“By next Christmas I think we’ll be in a very different circumstance, God willing, than we are today,” Biden said during a CNN town hall Tuesday.

Supply problems continue to stifle the vaccination process, but Biden said he expected shots to be available for every American by the end of July.

Europe is also improving its vaccination effort. The European Union finalized an agreement with Pfizer and BioNTech to get 200 million more doses of their COVID-19 vaccine by the end of the year. That’s on top of an initial order of 300 million. About 75 million doses will be delivered between April and June.

Last month, Pfizer announced it was temporarily reducing deliveries to Europe and Canada while it upgraded production at its plant in Belgium. But BioNTech is starting production at a new plant in Germany this month.

While companies work to produce more doses to keep pace with the demand, scientists are monitoring the possibility of modifying their vaccine recipes so they’re better equipped to deal with emerging coronavirus variants.

We’ve already seen more contagious strains, but scientists are wrestling with how to know when a variant has changed enough to warrant a booster shot or an entirely new vaccine. Some of the original COVID-19 vaccines are already proving to be less effective against the coronavirus strain from South Africa.

“When do you pull the trigger?” asked Norman Baylor, a former Food and Drug Administration vaccine chief.


Researchers are looking to the flu vaccine as a blueprint. Influenza mutates faster than the coronavirus, and modifying the vaccine every year is an international effort. National centers collect information about flu viruses on their turf and track their mutations before sending samples to World Health Organization-designated labs for more sophisticated testing. The WHO and regulators agree on each year’s vaccine recipe before manufactures get to work.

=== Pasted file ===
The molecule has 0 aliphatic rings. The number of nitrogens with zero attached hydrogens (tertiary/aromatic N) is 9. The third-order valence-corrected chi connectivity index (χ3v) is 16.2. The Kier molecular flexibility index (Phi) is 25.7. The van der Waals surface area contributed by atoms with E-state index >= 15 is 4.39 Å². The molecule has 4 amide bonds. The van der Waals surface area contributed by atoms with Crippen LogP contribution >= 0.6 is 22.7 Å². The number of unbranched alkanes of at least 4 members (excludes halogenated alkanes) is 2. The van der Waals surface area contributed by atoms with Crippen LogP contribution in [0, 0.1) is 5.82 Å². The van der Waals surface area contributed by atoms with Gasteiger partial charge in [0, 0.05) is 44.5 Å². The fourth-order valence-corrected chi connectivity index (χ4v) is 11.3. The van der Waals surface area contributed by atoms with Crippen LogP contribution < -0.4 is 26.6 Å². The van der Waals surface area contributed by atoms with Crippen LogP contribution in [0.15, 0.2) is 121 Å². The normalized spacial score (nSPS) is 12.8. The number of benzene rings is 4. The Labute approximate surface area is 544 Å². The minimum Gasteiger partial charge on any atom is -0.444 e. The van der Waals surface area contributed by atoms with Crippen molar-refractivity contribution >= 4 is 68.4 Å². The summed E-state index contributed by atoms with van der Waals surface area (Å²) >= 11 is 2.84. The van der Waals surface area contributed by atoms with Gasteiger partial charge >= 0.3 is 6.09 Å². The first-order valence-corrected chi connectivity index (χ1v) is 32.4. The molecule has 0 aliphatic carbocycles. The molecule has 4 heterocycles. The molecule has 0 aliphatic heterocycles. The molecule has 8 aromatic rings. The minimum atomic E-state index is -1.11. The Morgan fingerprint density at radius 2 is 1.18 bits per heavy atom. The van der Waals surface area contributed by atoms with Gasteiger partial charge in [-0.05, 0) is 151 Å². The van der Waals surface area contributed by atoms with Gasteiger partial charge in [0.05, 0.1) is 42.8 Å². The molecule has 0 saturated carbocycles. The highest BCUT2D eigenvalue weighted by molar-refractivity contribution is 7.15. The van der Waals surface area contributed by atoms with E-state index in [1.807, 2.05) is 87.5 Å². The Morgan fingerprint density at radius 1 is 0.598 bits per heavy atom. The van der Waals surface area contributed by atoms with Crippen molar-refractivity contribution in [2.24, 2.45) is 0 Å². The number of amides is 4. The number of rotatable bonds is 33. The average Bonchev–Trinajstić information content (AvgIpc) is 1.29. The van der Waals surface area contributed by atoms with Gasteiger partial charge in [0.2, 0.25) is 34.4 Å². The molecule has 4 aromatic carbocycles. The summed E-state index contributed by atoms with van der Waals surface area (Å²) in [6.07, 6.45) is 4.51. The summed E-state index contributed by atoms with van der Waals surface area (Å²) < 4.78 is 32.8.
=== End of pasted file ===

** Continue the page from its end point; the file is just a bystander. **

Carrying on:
Establishing a similar network of surveillance and testing for the coronavirus will be crucial to keep it at bay in the future.

Your questions answered

Today’s question comes from readers who want to know: Should we be bracing for another surge in the spring?

This is an idea that’s been making the rounds recently. Dr. Peter Hotez, an expert in vaccine development at Baylor College of Medicine and dean of the National School of Tropical Medicine there, is among those who say we should brace for a spike in cases in March and April.

“Beware of the Ides of March,” Hotez warned during this recent interview with the American Medical Assn.

But Dr. Anthony Fauci, the nation’s leading infectious-disease expert, has a different view.


“I do not believe that we should accept the inevitability of there being another surge,” he said on “L.A. Times Today.” “We can prevent that by very carefully adhering to the public health measures that we speak about all the time.”

Those measures include universal masking, practicing physical distancing and resisting the urge to gather with people outside one’s household, especially indoors.

These steps, combined with the stepped-up rollout of COVID-19 vaccines, should be enough to avert a spring surge, Fauci said: “It could happen, but it’s within our power to prevent it.”

We want to hear from you. Email us your coronavirus questions, and we’ll do our best to answer them.